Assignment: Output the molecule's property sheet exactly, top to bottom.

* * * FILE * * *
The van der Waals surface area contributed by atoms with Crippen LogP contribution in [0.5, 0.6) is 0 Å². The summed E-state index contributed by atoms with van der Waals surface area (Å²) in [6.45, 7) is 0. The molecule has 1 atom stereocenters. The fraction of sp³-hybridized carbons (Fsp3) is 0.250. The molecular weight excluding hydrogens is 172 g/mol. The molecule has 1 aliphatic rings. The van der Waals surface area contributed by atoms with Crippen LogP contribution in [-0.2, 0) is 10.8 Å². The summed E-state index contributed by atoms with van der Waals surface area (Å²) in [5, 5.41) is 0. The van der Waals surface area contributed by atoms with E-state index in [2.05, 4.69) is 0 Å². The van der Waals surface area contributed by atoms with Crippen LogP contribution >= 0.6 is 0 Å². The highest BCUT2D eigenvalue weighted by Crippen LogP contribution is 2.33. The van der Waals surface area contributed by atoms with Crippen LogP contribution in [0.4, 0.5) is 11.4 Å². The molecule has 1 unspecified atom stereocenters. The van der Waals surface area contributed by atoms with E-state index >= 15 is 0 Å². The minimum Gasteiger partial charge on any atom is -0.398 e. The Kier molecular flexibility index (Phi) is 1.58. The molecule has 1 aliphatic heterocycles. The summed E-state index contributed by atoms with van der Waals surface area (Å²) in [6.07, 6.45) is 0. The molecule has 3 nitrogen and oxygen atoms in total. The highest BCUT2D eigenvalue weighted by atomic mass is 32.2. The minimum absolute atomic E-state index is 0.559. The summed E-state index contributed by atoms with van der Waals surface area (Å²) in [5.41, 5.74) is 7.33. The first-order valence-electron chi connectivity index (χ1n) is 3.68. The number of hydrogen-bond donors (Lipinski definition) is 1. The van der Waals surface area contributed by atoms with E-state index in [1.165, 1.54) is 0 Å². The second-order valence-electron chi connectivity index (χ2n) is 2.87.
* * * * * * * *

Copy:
The van der Waals surface area contributed by atoms with Crippen LogP contribution in [0.5, 0.6) is 0 Å². The summed E-state index contributed by atoms with van der Waals surface area (Å²) in [6.45, 7) is 0. The molecule has 1 atom stereocenters. The fraction of sp³-hybridized carbons (Fsp3) is 0.250. The molecular weight excluding hydrogens is 172 g/mol. The molecule has 1 aliphatic rings. The van der Waals surface area contributed by atoms with Crippen LogP contribution in [-0.2, 0) is 10.8 Å². The summed E-state index contributed by atoms with van der Waals surface area (Å²) in [5, 5.41) is 0. The van der Waals surface area contributed by atoms with E-state index in [2.05, 4.69) is 0 Å². The van der Waals surface area contributed by atoms with Crippen LogP contribution >= 0.6 is 0 Å². The highest BCUT2D eigenvalue weighted by Crippen LogP contribution is 2.33. The van der Waals surface area contributed by atoms with Crippen LogP contribution in [0.4, 0.5) is 11.4 Å². The molecule has 1 unspecified atom stereocenters. The van der Waals surface area contributed by atoms with E-state index >= 15 is 0 Å². The minimum Gasteiger partial charge on any atom is -0.398 e. The Kier molecular flexibility index (Phi) is 1.58. The molecule has 1 aliphatic heterocycles. The summed E-state index contributed by atoms with van der Waals surface area (Å²) in [6.07, 6.45) is 0. The molecule has 3 nitrogen and oxygen atoms in total. The highest BCUT2D eigenvalue weighted by atomic mass is 32.2. The minimum absolute atomic E-state index is 0.559. The summed E-state index contributed by atoms with van der Waals surface area (Å²) in [5.41, 5.74) is 7.33. The first-order valence-electron chi connectivity index (χ1n) is 3.68. The number of hydrogen-bond donors (Lipinski definition) is 1. The van der Waals surface area contributed by atoms with E-state index in [1.165, 1.54) is 0 Å². The second-order valence-electron chi connectivity index (χ2n) is 2.87.